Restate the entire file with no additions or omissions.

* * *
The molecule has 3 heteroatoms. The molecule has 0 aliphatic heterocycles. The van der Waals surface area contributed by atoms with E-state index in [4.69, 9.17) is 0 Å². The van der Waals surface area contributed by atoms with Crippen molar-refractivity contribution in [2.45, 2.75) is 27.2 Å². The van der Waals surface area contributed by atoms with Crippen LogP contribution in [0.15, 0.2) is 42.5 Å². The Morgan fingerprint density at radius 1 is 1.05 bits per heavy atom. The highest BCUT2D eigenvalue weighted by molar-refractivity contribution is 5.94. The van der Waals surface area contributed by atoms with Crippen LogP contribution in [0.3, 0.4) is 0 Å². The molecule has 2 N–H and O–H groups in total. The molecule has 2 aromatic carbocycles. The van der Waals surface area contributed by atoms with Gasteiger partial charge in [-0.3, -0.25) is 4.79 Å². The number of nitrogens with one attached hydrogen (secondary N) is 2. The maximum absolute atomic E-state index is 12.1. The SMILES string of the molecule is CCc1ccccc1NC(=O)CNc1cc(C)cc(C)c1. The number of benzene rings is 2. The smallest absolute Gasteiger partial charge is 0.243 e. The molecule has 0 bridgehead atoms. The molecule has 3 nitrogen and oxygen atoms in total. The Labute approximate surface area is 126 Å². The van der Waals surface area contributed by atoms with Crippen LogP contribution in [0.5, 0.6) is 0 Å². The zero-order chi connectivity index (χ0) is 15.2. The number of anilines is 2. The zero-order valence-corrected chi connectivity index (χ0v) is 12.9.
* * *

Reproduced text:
The molecule has 3 heteroatoms. The molecule has 0 aliphatic heterocycles. The van der Waals surface area contributed by atoms with E-state index in [4.69, 9.17) is 0 Å². The van der Waals surface area contributed by atoms with Crippen molar-refractivity contribution in [2.45, 2.75) is 27.2 Å². The van der Waals surface area contributed by atoms with Crippen LogP contribution in [0.15, 0.2) is 42.5 Å². The Morgan fingerprint density at radius 1 is 1.05 bits per heavy atom. The highest BCUT2D eigenvalue weighted by molar-refractivity contribution is 5.94. The van der Waals surface area contributed by atoms with Crippen LogP contribution in [0.3, 0.4) is 0 Å². The molecule has 2 N–H and O–H groups in total. The molecule has 2 aromatic carbocycles. The van der Waals surface area contributed by atoms with Gasteiger partial charge in [-0.3, -0.25) is 4.79 Å². The number of nitrogens with one attached hydrogen (secondary N) is 2. The maximum absolute atomic E-state index is 12.1. The SMILES string of the molecule is CCc1ccccc1NC(=O)CNc1cc(C)cc(C)c1. The number of benzene rings is 2. The smallest absolute Gasteiger partial charge is 0.243 e. The molecule has 0 bridgehead atoms. The molecule has 3 nitrogen and oxygen atoms in total. The Labute approximate surface area is 126 Å². The van der Waals surface area contributed by atoms with Crippen LogP contribution in [0.5, 0.6) is 0 Å². The zero-order chi connectivity index (χ0) is 15.2. The number of anilines is 2. The zero-order valence-corrected chi connectivity index (χ0v) is 12.9.